Why Humans Do What They Do

 By Jim Berlin

The driving dynamic at every level of human interaction – from personal relationships to nation vs. nation – hinges on a single word: territory.

Specifically, the protection and preservation of territory against all comers: My religion, my opinion, my politics…my boyfriend, my girlfriend, my spouse, my kids…my school, my city, my country…

…And if covetous space aliens ever come calling – my planet Earth.

The defense of MY and whatever word follows is why husbands and wives love and fight, why people go nuts at sporting events and countries go to war.

This is mine, what’s mine is me, and I will not abandon any part of it without a fight. And no, the theory doesn’t suffer when someone points to the pacifists and cheek-turners who bow to bullies and tyrants just to keep the peace. The territory those folks are

protecting is a conceit of the mind, the defense of a philosophy they think will set them apart from the barbarians.

To them, that philosophy is just as real as a country’s borders or a teddy bear hugged to the chest of a sleeping child.

So…if you want to know why you or anyone else does what he does – from President Obama to the neighbors next door – look first for the territory at stake.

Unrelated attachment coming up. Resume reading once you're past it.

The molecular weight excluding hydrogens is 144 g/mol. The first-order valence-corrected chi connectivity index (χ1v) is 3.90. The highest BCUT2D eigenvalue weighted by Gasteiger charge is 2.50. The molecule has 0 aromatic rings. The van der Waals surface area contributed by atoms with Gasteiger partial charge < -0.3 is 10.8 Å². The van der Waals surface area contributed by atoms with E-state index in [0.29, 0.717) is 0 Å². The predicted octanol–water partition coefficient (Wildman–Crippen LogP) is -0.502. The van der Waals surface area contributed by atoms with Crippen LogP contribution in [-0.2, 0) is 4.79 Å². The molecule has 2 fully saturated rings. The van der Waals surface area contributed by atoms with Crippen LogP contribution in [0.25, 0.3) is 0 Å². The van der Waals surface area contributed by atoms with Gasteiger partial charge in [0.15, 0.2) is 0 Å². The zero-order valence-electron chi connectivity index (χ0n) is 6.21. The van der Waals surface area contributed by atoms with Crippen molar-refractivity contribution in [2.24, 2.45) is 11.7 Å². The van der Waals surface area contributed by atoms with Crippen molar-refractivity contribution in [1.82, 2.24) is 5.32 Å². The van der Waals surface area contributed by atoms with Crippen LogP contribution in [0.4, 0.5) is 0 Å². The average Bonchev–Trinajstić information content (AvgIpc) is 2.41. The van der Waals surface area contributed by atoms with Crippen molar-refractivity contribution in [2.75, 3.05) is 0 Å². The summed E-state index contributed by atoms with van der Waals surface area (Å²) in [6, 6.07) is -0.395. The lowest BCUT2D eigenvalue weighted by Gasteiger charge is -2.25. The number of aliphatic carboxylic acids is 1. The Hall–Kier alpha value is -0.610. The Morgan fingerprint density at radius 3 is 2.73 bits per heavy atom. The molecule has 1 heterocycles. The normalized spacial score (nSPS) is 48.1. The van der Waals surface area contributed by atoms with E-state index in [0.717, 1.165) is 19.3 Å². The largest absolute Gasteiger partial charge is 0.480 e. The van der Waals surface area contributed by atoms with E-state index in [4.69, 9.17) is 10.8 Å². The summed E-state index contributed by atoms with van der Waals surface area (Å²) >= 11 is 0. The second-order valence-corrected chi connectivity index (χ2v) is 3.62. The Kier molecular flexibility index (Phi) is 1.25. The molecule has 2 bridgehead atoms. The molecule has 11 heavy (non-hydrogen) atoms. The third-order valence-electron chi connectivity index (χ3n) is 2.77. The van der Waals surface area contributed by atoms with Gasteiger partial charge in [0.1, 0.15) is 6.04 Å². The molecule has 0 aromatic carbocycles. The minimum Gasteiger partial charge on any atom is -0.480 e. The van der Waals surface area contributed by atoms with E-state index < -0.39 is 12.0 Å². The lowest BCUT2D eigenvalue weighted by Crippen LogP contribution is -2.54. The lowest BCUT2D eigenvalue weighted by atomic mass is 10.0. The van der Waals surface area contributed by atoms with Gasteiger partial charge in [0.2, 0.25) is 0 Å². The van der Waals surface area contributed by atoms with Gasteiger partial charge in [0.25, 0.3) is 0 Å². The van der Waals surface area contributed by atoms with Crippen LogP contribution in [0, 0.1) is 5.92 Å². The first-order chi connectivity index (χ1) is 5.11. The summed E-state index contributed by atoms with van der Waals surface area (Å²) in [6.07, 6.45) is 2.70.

It’s always there.

Why the Ukrainian Army
Won’t Fight the Russians

 By Jim Berlin

The Ukrainian army and police have yet to raise a finger or fire a single shot in defense of their country against the Russian invaders, and I may know the reason why.

Flashback to the Serb Republic, Bosnia, a Monday morning in ’98. I awake to frantic pounding on the farmhouse door and there stands Sergei, my 23-year-old Ukrainian patrol partner. His eyes are red, uniform disheveled, a weekend’s growth of beard. He is frantic.

“Do you have wodka?” He asks.

“Have what?”

“Wodka, damn it! I’m out of wodka.”

“No, I don’t drink vodka.”

“They sell wodka at the Czech fort,” Sergei says. “I have a map. You drive, okay?”

I patiently explain to Sergei that the Czech fort is 70 kilometers away, most of it over bad road, some of it through unfriendly neighborhoods.

“I’m out of wodka,” he says. The discussion is over.

Two hours later I find the front gate of the Czech compound and pull to the side as several armored vehicles leave the fort. Sergei rushes into the soldiers’ PX and returns minutes later with three liters of vodka. He is cracking one of the bottles as he walks.

I start the UN truck, but Sergei has second thoughts and tells me to wait. He races back into the fort and returns with two more liters of his life’s blood. He is all smiles…

Now we go on patrol,” he says.